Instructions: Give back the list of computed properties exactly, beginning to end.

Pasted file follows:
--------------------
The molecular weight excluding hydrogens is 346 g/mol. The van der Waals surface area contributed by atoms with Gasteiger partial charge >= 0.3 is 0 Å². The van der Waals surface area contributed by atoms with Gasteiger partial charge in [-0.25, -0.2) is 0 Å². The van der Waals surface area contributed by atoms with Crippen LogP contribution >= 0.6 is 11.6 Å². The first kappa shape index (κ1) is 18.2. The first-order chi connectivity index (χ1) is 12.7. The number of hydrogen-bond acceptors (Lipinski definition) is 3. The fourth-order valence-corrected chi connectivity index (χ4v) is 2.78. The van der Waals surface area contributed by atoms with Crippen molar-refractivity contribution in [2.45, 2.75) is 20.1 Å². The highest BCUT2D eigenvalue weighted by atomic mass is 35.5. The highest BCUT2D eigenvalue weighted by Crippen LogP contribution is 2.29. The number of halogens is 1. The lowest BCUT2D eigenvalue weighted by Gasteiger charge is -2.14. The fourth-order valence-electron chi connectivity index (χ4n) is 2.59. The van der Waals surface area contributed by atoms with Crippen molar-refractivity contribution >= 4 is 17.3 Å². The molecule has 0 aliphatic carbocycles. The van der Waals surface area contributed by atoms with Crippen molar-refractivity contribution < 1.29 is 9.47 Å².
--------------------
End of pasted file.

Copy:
The molecular weight excluding hydrogens is 346 g/mol. The van der Waals surface area contributed by atoms with Gasteiger partial charge >= 0.3 is 0 Å². The van der Waals surface area contributed by atoms with Gasteiger partial charge in [-0.25, -0.2) is 0 Å². The van der Waals surface area contributed by atoms with Crippen LogP contribution >= 0.6 is 11.6 Å². The first kappa shape index (κ1) is 18.2. The first-order chi connectivity index (χ1) is 12.7. The number of hydrogen-bond acceptors (Lipinski definition) is 3. The fourth-order valence-corrected chi connectivity index (χ4v) is 2.78. The van der Waals surface area contributed by atoms with Crippen molar-refractivity contribution in [2.45, 2.75) is 20.1 Å². The highest BCUT2D eigenvalue weighted by atomic mass is 35.5. The highest BCUT2D eigenvalue weighted by Crippen LogP contribution is 2.29. The number of halogens is 1. The lowest BCUT2D eigenvalue weighted by Gasteiger charge is -2.14. The fourth-order valence-electron chi connectivity index (χ4n) is 2.59. The van der Waals surface area contributed by atoms with Crippen molar-refractivity contribution >= 4 is 17.3 Å². The molecule has 0 aliphatic carbocycles. The van der Waals surface area contributed by atoms with Crippen molar-refractivity contribution < 1.29 is 9.47 Å².